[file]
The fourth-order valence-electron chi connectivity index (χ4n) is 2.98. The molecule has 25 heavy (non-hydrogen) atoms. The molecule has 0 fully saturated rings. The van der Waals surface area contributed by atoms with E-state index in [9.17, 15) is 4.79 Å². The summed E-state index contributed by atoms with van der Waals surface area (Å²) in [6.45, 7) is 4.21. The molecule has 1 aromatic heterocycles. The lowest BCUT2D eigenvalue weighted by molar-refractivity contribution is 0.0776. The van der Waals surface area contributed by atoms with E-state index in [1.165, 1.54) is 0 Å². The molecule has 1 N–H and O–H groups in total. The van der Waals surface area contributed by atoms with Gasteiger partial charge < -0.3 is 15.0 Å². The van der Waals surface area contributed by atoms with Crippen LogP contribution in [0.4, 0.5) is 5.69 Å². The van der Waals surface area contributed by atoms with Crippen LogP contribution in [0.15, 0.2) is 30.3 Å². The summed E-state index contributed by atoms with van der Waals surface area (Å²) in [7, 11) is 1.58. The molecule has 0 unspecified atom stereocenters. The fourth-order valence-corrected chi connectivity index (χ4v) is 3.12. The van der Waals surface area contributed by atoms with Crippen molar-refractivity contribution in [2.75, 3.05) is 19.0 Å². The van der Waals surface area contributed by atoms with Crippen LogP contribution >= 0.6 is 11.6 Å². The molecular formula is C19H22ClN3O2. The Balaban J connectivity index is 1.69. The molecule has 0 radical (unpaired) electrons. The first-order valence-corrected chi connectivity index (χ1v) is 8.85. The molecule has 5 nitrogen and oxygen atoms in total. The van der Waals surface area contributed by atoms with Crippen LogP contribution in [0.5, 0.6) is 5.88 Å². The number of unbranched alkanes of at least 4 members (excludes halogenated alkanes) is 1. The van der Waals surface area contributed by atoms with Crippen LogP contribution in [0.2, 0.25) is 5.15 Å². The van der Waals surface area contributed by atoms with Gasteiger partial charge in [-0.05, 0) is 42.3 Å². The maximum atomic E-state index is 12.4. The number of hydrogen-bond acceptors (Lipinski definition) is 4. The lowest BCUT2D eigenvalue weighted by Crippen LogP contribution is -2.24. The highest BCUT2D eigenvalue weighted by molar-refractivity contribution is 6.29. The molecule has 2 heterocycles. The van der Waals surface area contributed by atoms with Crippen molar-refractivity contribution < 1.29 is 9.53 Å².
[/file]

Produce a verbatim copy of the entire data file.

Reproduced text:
The fourth-order valence-electron chi connectivity index (χ4n) is 2.98. The molecule has 25 heavy (non-hydrogen) atoms. The molecule has 0 fully saturated rings. The van der Waals surface area contributed by atoms with E-state index in [9.17, 15) is 4.79 Å². The summed E-state index contributed by atoms with van der Waals surface area (Å²) in [6.45, 7) is 4.21. The molecule has 1 aromatic heterocycles. The lowest BCUT2D eigenvalue weighted by molar-refractivity contribution is 0.0776. The van der Waals surface area contributed by atoms with E-state index in [1.165, 1.54) is 0 Å². The molecule has 1 N–H and O–H groups in total. The van der Waals surface area contributed by atoms with Gasteiger partial charge < -0.3 is 15.0 Å². The van der Waals surface area contributed by atoms with Crippen LogP contribution in [0.4, 0.5) is 5.69 Å². The van der Waals surface area contributed by atoms with Crippen LogP contribution in [0.15, 0.2) is 30.3 Å². The summed E-state index contributed by atoms with van der Waals surface area (Å²) in [7, 11) is 1.58. The molecule has 0 unspecified atom stereocenters. The fourth-order valence-corrected chi connectivity index (χ4v) is 3.12. The van der Waals surface area contributed by atoms with Crippen molar-refractivity contribution in [2.75, 3.05) is 19.0 Å². The van der Waals surface area contributed by atoms with Crippen LogP contribution >= 0.6 is 11.6 Å². The molecular formula is C19H22ClN3O2. The Balaban J connectivity index is 1.69. The molecule has 0 radical (unpaired) electrons. The first-order valence-corrected chi connectivity index (χ1v) is 8.85. The molecule has 5 nitrogen and oxygen atoms in total. The van der Waals surface area contributed by atoms with Crippen LogP contribution in [0.5, 0.6) is 5.88 Å². The number of unbranched alkanes of at least 4 members (excludes halogenated alkanes) is 1. The van der Waals surface area contributed by atoms with Crippen LogP contribution in [0.2, 0.25) is 5.15 Å². The van der Waals surface area contributed by atoms with Gasteiger partial charge in [-0.05, 0) is 42.3 Å². The maximum atomic E-state index is 12.4. The number of hydrogen-bond acceptors (Lipinski definition) is 4. The lowest BCUT2D eigenvalue weighted by Crippen LogP contribution is -2.24. The highest BCUT2D eigenvalue weighted by molar-refractivity contribution is 6.29. The molecule has 2 heterocycles. The van der Waals surface area contributed by atoms with Crippen molar-refractivity contribution < 1.29 is 9.53 Å².